Breathe Carefully in Dhaka | 2018-06-24 |

Breathe Carefully in Dhaka

Professor Dr. Ahmad Kamruzzaman Majumder and Anika Tahsin

    23rd June, 2018 09:23:44 printer

Among the top 10 causes of death in Bangladesh 5 are related to air pollution, experts said. The situation is more serious than we can imagine. The pollution of air is a global threat. According to World Health Organisation (WHO), after a worldwide collection of data, it has been found that only 12 per cent people live in the cities that are within the WHO's guidelines. WHO found by its analysis of the particulate matter, that about 90 per cent of human around the globe are exposed to polluted air. This was correlated to 7 million premature deaths in the year 2016. Out of this 7 million, Southeast Asia accounts for 2.4 million. On 18th March this year, Dhaka was ranked as the fourth most polluted city in the world with an index value of 195 and Kathmandu was the first, with 208 indexes. On 11th of March also this year, according to the same index, Dhaka became the most polluted city with the index value of 339. They say the level of air pollution may vary from hours to days.

WHO has addressed Dhaka as the third most polluted city in terms of air pollution. This data collection was done for megacities, around the world, with a population of 14 million or more. On 23rd February, Dhaka became number one, with 339 values in the US Air Quality Index (AQI). Lahore, Pakistan and Delhi, India were just lagging behind Dhaka. On 17th February, among all the cities worldwide, which had low air quality, Dhaka ranked second. Delhi tops the list, while Karachi stands third and Beijing fourth. All in all, it can be summarised that in the recent years, Dhaka has been in the top five of the list of world's most air-polluted cities. Since 1990 to 2015 many of the studies and research proves that Bangladesh and its neighbour India have the steepest increase in air pollution level.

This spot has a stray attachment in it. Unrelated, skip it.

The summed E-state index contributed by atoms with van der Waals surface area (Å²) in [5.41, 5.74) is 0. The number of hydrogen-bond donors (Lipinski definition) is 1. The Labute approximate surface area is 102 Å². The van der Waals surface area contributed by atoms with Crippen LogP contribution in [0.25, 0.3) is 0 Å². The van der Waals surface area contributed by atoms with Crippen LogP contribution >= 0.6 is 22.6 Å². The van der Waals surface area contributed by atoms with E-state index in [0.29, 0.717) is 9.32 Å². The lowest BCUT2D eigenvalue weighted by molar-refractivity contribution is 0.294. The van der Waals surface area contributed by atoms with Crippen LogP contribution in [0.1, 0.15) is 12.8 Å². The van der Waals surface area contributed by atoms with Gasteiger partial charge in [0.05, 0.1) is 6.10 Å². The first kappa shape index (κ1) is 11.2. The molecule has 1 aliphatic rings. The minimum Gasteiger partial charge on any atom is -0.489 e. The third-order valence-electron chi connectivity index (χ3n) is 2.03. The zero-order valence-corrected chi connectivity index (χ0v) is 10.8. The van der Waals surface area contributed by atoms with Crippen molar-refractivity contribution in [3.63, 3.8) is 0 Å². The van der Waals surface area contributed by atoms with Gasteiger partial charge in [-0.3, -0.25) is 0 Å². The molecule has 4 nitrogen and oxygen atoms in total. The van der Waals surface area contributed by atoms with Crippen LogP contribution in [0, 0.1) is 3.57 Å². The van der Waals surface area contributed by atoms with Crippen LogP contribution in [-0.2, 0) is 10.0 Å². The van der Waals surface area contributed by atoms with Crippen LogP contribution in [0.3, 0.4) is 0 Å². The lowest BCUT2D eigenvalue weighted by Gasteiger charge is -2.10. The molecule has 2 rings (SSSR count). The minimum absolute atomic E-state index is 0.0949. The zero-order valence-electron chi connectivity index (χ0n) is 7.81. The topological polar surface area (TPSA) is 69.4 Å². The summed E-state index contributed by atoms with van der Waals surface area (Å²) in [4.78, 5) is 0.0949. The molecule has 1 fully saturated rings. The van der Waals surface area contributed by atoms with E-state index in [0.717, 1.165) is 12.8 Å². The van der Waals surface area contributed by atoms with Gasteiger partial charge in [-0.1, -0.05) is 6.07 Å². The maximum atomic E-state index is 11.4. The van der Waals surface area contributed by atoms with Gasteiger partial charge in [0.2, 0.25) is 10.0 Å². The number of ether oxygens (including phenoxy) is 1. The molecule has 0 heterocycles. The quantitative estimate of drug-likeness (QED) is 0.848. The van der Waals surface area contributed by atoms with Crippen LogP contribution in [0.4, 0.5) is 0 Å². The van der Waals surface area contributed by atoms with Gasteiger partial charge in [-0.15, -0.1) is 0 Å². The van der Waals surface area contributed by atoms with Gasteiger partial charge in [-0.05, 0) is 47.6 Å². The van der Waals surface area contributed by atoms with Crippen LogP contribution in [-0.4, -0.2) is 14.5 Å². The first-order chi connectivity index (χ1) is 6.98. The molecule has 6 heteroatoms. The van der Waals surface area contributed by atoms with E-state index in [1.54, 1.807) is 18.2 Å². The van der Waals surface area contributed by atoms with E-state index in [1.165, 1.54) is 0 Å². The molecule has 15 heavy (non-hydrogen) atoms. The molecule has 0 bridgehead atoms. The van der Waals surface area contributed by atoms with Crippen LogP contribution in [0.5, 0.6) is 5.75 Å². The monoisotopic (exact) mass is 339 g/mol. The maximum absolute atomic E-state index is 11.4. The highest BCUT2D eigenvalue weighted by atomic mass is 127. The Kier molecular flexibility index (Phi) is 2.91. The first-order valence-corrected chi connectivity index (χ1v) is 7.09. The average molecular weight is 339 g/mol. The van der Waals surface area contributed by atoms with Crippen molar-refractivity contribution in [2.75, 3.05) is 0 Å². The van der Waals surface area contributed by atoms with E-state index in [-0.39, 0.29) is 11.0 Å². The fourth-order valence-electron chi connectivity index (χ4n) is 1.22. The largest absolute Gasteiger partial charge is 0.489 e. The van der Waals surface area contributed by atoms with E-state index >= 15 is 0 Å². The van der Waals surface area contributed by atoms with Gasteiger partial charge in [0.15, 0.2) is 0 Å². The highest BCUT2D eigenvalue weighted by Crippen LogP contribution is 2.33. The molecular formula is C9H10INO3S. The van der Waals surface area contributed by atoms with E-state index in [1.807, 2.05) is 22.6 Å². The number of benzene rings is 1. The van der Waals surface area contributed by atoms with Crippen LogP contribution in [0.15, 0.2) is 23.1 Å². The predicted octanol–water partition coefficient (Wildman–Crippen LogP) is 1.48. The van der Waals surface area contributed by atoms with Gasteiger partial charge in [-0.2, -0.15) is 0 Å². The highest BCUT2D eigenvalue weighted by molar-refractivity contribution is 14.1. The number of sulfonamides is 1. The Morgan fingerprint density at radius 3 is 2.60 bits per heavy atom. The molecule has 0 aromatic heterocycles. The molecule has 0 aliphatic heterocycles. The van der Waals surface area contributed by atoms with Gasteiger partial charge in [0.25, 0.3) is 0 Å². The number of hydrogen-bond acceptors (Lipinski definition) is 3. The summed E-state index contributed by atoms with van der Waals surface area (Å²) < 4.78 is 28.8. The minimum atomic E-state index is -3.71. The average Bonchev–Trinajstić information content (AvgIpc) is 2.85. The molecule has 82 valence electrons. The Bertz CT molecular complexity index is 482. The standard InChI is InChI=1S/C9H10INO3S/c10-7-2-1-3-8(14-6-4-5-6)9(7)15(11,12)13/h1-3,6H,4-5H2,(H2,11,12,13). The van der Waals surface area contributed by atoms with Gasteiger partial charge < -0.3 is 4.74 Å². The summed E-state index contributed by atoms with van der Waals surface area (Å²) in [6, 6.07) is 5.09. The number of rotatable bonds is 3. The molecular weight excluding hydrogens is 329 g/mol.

Bangladesh’s Department of Environment reveals that the pollution is much less during the monsoon. But why the fresh and clean air, that the previous generation used to breathe, has changed so much? Why has it becomes so harmful? What did they do to keep the air fresh and healthy? Unplanned brick kilns, faulty vehicles, especially that run on diesel, dust from roads and construction sites and poisonous gases and fumes from the industrial factories – all make contribution to polluting the air. At present more than 8,000 traditional brick kilns are actively working in the whole of Bangladesh. Burning of agricultural residues in the open air, coal-fired power plants and solid fuel use are major contributors too. Not only outside but air indoors can also be polluted. The paint or coating the modern houses contains asbestos, formaldehyde, etc.  The wood stoves, space heaters and fireplace all release carbon monoxide and nitrogen dioxide. All of these chemicals and their gases are very harmful for the respiratory tract and system. PM 2.5 is an air pollutant with particles' diameter less than 2.5 micrometre. Long term exposure to these fine particulate matters contributed to 4.2 million premature deaths across the globe.